Mark: "Because it's not polite to say, on CNN, "I don't like Muslims and I associate them and their religion with the terrorist act that destroyed the World Trade Center, so I don't want any Muslims to be near the World Trade Center."

It's not that people dislike Muslims, but that reasonable people do associate Islam with the people who destroyed the World Trade Center. If Rastafarians or Masons had destroyed the World Trade Center, people wouldn't want a Rastafarian or Masonic community center near there either, would they.

Mark: "What specifically about an Islamic center would harm that memory in a way that a Christian or Jewish center wouldn't?"

Is this a trick question? Obviously, because the people who destroyed the World Trade Center were Muslims, and part of an international conspiracy of Muslims to do just that in the name of Allah and Islam, and many people naturally feel that having such a building nearby would be inappropriate.

This is one of those very rare, very unusual times, when it's the turn of the MUSLIMS to demonstrate tolerance and understanding, and locate their center elsewhere. And frankly, I think that small gesture would go a long way to enhancing relations between Muslims and non-Muslims.

By the way, a Greek Orthodox church was actually destroyed on 9/11 near the WTC, and it has yet to be rebuilt. But the liberals aren't crying about that.

As far as the burning of the Koran -- obviously a bad idea. But more disturbing is the idea that a significant number of Muslims around the world would be unable to distinguish between American foreign policy and the actions of some backwater preacher.
It's called hypocrisy, mishima. But you won't convince him of that.

Andby the way, Mark: The Qur'an is Al Queda's best recruiting too. But I'll bet you've never read it.
Should read, "The Qur'an is al Queda's best recriting tool."
just a guess, but driving armies across muslim lands may excite muslims even more.
Too bad these people couldn't just be ignored but I suppose it's too late for that now.
@mishima666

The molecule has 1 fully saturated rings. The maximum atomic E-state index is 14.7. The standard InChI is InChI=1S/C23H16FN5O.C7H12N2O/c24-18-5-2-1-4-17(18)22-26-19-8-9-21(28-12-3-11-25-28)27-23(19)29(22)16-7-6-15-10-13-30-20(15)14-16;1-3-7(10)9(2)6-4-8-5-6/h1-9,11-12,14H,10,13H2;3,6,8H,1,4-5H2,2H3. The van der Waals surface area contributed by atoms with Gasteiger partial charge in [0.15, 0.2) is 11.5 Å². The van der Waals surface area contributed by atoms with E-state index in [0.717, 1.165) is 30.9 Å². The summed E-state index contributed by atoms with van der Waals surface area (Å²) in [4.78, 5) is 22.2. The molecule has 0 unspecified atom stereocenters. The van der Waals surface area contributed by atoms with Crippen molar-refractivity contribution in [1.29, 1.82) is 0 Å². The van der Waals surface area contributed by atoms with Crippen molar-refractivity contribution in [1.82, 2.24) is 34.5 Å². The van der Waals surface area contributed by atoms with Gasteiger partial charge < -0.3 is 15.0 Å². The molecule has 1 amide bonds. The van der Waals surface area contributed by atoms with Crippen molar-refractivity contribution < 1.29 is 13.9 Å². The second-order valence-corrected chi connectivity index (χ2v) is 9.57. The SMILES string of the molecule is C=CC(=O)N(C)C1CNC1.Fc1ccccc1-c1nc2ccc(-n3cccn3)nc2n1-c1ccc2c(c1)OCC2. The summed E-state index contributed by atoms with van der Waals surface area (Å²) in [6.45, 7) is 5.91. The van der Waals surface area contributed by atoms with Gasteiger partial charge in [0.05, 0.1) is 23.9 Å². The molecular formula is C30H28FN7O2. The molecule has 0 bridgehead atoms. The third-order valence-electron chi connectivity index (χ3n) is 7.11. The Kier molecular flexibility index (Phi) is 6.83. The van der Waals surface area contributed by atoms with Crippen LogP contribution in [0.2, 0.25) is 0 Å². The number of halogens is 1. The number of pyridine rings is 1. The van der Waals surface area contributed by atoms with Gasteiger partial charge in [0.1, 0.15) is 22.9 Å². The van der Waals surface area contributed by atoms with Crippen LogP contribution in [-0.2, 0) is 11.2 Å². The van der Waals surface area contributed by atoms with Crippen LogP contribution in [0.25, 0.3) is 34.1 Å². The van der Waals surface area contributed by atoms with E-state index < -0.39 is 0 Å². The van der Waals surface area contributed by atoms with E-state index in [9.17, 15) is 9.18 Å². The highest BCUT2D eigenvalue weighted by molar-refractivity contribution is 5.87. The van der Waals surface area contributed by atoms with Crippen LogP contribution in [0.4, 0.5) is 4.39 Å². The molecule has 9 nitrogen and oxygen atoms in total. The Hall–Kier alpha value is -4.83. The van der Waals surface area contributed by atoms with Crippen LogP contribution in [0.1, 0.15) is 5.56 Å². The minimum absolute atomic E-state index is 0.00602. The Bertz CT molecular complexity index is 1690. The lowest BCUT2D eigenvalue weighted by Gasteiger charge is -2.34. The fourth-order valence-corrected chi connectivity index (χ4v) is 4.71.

"As far as the burning of the Koran -- obviously a bad idea. But more disturbing is the idea that a significant number of Muslims around the world would be unable to distinguish between American foreign policy and the actions of some backwater preacher."

That really is the point, isn't it? If al Qaeda recruiters and propagandists can use this, they can use anything. Even if they make it up -- which, of course, they do all the time.

The most disturbing thing about the incident to me is a statement P.J. Crowley made yesterday on behalf of Mrs. Clinton and the State Department that burning the Quran would be "unamerican." I like Crowley -- he was a good analyst before he became a flak -- but I sort of cringe every time I hear that "unamerican" word. We are a long way from banning burqas and minarets in America. We need to hold some hysteria in reserve until we at least reach the "anti-muslim" level of France and Switzerland. The Left has lost it. The Right never had it to lose. There is only one thing in all of south Asia and the Middle East that even remotely touches America's interest. It's why we're there, it's why they want us out. The rest is propaganda.
poorsinner101

Bad idea to burn the Koran. Worse idea to characterize all Islamic people as violent.
First of all, it's "Al Qaeda" not "Al Queda".

There have been tons of Christian terrorists. In the US, think KKK or Aryan Nations. Worldwide, the Nazis and Fascists. Not to mention the Inquisition, the Crusades. Oh yeah, wasn't the recent war in Northern Ireland basically all terrorists, catholic vs protestant?

Yeah, the christians don't want to think about them, they don't want to think that, say, Hitler represented them. That's probably like the way most Muslims don't want to think that Osama Bin Laden or the gang of 19 represents them.

People are individuals. This bullshit about how one person or one small group represents everybody in the group is an ignorant oversimplification that humanity would best leave behind. Punish the individual perpetrators if they're still alive, otherwise, give it a rest.

The Serbians kicked Croatian butt cuz they colluded with the Nazis fifty years before. The Hutus did the same to the Tutsis for similarly obsolete reasons. Some people have killed Jews cuz they killed Jesus 2000 years ago. Civilization is supposed to be when we all put that shit behind us instead of escalating it.